I brought him down to the laboratory. The sight of glass beakers, Bunsen burners, and our ancient microscope unfortunately did nothing to calm his fears, but it was much easier to create sterile conditions here where the tiles, tables, and floor could be wiped down with alcohol or sprayed with carbolic acid.
I prepared the gasbag, filled a test tube with ammonium nitrate, and placed it over the Bunsen burner. The gas bubbled up through a water-filled rubber hose and gradually filled the bag.
“Please have a seat,” I said to my tense patient and indicated the long zinc-topped workbench. It was not the first time it had served as an operating table. Geraldo hauled himself up to sit obediently, if somewhat nervously.
“Breathe in through your mouth and out through your nose,” I said, and held the mouthpiece of the gasbag toward him. “Can you manage that?”
He nodded. Silence descended while we watched Geraldo’s breathing. His concentration on the mouthpiece was so intense it made him squint almost comically, but he settled visibly right away. I did not think this was solely the effect of the gas—it was as if the effort to control his respiration in itself had a calming effect.
“You may lie down now,” I said. “But continue to breathe through the mouthpiece.”
He was slow now and beginning to show the effects of the nitrous oxide. Elise and I had to help him get his legs up on the table, and Madame Vogler folded a clean cloth and placed it under his head.
“Elise,” I said, “you have to hold the bag.”
Elise nodded. She had grown used to assisting with various emergency procedures, though it was the first time she had stood in as an anesthetist. That was usually my responsibility when my father performed surgery at home.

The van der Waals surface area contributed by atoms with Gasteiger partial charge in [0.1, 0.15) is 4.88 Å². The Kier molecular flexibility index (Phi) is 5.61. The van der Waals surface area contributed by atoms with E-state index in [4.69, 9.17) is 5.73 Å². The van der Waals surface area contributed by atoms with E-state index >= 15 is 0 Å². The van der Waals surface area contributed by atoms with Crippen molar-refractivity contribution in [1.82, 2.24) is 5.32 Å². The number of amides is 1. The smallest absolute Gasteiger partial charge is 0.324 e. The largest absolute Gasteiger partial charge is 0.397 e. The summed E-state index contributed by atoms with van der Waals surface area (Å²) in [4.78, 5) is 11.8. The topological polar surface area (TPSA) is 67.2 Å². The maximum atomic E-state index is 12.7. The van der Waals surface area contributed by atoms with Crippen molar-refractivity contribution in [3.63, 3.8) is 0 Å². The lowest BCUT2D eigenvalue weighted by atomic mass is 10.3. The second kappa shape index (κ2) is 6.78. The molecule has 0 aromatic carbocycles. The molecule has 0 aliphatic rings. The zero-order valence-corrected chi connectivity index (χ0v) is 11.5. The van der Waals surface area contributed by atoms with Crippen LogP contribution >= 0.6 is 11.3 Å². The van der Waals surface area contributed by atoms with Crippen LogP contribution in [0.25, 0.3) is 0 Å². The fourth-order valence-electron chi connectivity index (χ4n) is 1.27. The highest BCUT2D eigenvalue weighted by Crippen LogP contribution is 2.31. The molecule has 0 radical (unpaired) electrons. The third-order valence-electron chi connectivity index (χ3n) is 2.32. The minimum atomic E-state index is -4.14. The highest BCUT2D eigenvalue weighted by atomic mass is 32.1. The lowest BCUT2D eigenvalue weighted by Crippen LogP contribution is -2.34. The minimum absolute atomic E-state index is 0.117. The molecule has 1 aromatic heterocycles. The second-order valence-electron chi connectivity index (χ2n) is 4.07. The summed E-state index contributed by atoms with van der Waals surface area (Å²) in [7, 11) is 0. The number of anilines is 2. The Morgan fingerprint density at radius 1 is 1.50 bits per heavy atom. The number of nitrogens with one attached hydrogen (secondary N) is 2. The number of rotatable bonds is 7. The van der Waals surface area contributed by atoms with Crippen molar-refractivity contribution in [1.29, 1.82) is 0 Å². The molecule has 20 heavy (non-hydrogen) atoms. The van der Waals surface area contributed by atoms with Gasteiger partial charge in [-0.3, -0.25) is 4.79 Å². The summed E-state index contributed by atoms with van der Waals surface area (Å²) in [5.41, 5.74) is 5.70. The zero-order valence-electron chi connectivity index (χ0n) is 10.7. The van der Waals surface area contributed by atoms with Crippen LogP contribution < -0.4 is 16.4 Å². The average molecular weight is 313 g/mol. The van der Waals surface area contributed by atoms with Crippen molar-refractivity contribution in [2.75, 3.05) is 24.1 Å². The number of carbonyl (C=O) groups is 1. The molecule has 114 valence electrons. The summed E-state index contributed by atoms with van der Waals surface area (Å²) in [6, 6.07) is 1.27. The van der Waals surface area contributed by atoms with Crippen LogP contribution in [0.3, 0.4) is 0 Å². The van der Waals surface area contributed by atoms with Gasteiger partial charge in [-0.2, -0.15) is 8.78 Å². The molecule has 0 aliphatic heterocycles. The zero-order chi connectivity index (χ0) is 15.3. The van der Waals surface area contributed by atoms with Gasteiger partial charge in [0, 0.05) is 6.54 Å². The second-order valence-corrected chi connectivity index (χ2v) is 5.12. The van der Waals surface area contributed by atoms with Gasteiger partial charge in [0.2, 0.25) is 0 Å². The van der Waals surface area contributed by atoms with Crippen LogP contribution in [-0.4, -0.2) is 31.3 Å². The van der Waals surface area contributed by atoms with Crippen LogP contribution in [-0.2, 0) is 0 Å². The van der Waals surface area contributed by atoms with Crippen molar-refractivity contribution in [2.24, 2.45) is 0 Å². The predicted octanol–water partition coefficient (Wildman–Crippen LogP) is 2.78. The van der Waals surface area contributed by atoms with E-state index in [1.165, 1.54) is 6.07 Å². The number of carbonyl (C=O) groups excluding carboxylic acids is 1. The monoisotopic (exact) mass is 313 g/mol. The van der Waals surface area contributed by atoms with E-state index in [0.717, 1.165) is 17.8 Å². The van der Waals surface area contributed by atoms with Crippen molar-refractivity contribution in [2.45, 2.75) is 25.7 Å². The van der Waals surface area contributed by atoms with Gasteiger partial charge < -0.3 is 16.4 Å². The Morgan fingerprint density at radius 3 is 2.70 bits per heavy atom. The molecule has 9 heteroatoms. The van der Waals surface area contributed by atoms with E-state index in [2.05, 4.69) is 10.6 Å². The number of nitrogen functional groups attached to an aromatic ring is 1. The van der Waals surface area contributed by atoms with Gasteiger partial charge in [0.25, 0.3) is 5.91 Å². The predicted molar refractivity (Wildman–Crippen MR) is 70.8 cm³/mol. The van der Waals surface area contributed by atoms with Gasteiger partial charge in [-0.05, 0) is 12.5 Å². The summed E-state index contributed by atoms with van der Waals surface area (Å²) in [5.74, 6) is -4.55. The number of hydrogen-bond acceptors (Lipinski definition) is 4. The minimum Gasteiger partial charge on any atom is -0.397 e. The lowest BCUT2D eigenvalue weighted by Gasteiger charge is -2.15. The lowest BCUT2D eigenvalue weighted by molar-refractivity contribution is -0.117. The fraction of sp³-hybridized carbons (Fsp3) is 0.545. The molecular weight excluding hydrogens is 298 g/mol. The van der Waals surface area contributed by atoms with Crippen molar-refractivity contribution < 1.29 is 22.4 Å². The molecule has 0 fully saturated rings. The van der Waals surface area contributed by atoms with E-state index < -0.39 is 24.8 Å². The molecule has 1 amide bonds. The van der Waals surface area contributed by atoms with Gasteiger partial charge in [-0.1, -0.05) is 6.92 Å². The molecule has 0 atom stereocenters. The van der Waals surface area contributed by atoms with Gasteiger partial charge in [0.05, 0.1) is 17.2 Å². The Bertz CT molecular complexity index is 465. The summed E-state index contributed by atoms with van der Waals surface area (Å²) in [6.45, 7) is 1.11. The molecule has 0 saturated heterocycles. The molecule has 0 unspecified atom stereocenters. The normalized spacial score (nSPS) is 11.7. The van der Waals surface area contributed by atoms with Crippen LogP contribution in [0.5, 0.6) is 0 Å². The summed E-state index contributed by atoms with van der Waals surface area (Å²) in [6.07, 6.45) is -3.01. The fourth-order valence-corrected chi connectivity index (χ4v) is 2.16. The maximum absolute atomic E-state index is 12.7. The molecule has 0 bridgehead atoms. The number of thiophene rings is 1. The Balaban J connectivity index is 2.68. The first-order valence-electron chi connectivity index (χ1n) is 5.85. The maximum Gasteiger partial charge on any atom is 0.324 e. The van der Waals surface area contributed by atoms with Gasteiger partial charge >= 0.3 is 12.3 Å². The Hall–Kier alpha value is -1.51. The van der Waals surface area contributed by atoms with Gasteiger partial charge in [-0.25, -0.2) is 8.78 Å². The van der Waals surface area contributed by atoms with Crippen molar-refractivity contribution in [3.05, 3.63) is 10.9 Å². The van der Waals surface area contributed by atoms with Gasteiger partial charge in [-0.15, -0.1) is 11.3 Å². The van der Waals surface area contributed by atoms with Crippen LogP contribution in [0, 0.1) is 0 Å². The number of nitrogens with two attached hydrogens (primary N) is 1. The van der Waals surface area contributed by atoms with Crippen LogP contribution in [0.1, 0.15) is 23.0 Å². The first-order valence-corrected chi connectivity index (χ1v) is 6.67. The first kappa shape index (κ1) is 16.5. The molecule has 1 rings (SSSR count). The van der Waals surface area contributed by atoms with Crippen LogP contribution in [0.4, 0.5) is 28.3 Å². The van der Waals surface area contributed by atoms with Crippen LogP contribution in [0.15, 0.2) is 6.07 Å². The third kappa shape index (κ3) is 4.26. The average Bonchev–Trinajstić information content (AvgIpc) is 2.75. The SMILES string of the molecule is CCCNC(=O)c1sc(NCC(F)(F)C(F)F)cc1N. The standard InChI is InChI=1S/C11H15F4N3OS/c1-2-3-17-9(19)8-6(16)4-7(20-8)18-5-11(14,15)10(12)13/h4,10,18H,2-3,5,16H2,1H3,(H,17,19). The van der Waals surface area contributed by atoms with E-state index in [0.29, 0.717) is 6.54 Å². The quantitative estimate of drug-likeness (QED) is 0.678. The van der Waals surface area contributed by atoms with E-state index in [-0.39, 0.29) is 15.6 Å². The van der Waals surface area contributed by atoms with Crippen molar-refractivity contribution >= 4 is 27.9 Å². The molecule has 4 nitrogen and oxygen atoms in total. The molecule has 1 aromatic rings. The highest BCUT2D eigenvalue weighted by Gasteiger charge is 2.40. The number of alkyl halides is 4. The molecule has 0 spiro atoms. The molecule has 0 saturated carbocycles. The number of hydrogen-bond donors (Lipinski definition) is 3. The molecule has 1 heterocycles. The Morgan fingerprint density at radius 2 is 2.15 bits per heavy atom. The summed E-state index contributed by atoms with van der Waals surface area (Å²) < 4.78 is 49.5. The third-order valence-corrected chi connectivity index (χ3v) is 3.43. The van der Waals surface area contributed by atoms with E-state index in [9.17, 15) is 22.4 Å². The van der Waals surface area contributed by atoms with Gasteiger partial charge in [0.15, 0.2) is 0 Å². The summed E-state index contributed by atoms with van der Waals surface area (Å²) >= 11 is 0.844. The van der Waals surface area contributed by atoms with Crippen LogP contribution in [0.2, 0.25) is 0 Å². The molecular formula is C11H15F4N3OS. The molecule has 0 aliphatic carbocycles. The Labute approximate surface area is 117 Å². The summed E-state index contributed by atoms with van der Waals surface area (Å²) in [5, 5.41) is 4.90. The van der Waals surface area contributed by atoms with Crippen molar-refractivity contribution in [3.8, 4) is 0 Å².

I stitched the cut with care, but also as swiftly as I was able. The shorter the anesthesia, the milder the aftereffects. Geraldo was humming as I stitched. Occasional words emerged from the humming, luckily in Italian, because based on Geraldo’s own giggles, I sensed that the content might not have been entirely appropriate.
“Thank you,” I said to Elise and her mother, once I was satisfied with my work. “Would you open the window and give us some fresh air?” I took the now deflated gasbag from Elise. She let go only reluctantly.
“May I try?” she asked. “They say it is hilarious.”
I shook my head. “It is for medicinal use only. Regardless of what Geraldo may have witnessed at the variety show, no one should inhale this for fun.”
I bandaged the wound with surgical gauze treated with carbolic and felt quite uplifted and satisfied with the results of my effort. There was, I felt, a good chance that the cut would heal without infection and leave only a faint scar.
I had been so intent on my task that the disturbance outside and my worry about my father had receded from my awareness. Now both reasserted themselves. Through the open window we could still hear shouting and noise and the tinkling of broken glass, though it sounded more distant here than upstairs in the salon.
Geraldo had stopped singing. He raised his hand to his forehead, but I caught it before he could touch the bandage.
“Please remain still. Do not attempt to sit up before you are ready,” I admonished him.
The effect of the gas was fading, but he was not yet quite himself.
“Mamma,” he moaned in his own soft native tongue. “I want to go home . . .”
Two days later, he did just that, with an admonishment to see a doctor in ten days and have the stitches removed. Marco did not dare keep him in town, or even in the country, given the current atmosphere. But let us not get ahead of ourselves. The long, tumultuous night might have been coming to an end, but the day had barely begun.